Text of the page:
A boil is a red, swollen, painful bump under the skin that is caused by an infection. Boils often start in an infected hair follicle. Bacteria form an abscess or pocket of pus. With time, the pus may come to a head and drain out through the skin. Boils can occur anywhere, but common sites include the face, neck, armpits, buttocks, groin, and thighs.
There are several types of boils:
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Causes of boils may include:
Factors that increase your chance of a boil include:
A boil may cause:
You will be asked about your symptoms and medical history. A physical exam will be done. A bacterial culture of the boil may be taken.
Some boils do not need medical attention and may drain on their own. More serious symptoms from boils may require treatment. These include:
The boil can be drained if needed. The infection can be treated with antibiotics.
Home treatment may include:
Apply warm compresses to the boil for 20 minutes, 3-4 times a day. Depending on the area of the body affected, you may be able to soak the boil in warm water. These measures can ease the pain and help bring the pus to the surface. Repeated soaking will help the boil begin to drain.
Do not pop or lance the boil yourself. This can spread the infection and make it worse. If the boil does not drain on its own or it is large, you may need to have it drained or lanced by your doctor.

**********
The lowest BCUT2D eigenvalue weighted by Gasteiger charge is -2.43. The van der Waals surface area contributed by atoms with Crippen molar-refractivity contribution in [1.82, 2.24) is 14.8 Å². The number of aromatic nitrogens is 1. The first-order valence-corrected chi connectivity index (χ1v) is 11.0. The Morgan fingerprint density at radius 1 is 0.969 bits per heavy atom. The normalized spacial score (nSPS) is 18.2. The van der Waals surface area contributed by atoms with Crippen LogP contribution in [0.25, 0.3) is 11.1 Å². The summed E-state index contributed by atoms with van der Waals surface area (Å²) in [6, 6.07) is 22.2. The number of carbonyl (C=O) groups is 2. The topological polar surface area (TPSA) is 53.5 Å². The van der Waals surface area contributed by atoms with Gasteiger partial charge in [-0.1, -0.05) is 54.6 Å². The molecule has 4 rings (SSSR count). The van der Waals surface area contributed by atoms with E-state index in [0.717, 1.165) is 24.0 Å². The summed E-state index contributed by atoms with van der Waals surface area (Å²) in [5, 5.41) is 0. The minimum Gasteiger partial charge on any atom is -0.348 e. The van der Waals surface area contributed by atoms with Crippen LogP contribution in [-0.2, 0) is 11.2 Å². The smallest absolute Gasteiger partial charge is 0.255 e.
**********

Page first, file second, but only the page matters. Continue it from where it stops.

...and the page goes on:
Whether the boil drains on its own or was lanced by a doctor, you must keep it clean. Wash it with antibacterial soap and apply a medicated ointment and bandage. Clean the affected area 2-3 times a day until the wound heals completely.
To help reduce your chance of a boil:
American Academy of Dermatology
Family Doctor—American Academy of Family Physicians
Public Health Agency of Canada
The College of Family Physicians of Canada
Acne. EBSCO DynaMed Plus website. Available at: http://www.dynamed.com/topics/dmp~AN~T115279/Acne. Updated August 26, 2016. Accessed September 29, 2016.
Boils. DermNet NZ website. Available at: http://www.dermnetnz.org/bacterial/boils.html. Updated June 2014. Accessed August 5, 2015.
Hidradenitis suppurativa. EBSCO DynaMed Plus website. Available at: http://www.dynamed.com/topics/dmp~AN~T115217/Hidradenitis-suppurativa. Updated August 9, 2016. Accessed September 29, 2016.
Nodulocystic acne. DermNet NZ website. Available at: http://www.dermnetnz.org/acne/nodulocystic-acne.html. Updated February 2014. Accessed August 5, 2015.
Pilonidal disease. EBSCO DynaMed Plus website. Available at: http://www.dynamed.com/topics/dmp~AN~T114205/Pilonidal-disease. Updated February 18, 2015. Accessed September 29, 2016.
Skin abscesses, furuncles, and carbuncles. EBSCO DynaMed Plus website. Available at: http://www.dynamed.com/topics/dmp~AN~T116747/Skin-abscesses-furuncles-and-carbuncles. Updated August 4, 2015. Accessed September 29, 2016.
Last reviewed August 2015 by Michael Woods, MD
Please be aware that this information is provided to supplement the care provided by your physician. It is neither intended nor implied to be a substitute for professional medical advice. CALL YOUR HEALTHCARE PROVIDER IMMEDIATELY IF YOU THINK YOU MAY HAVE A MEDICAL EMERGENCY. Always seek the advice of your physician or other qualified health provider prior to starting any new treatment or with any questions you may have regarding a medical condition.
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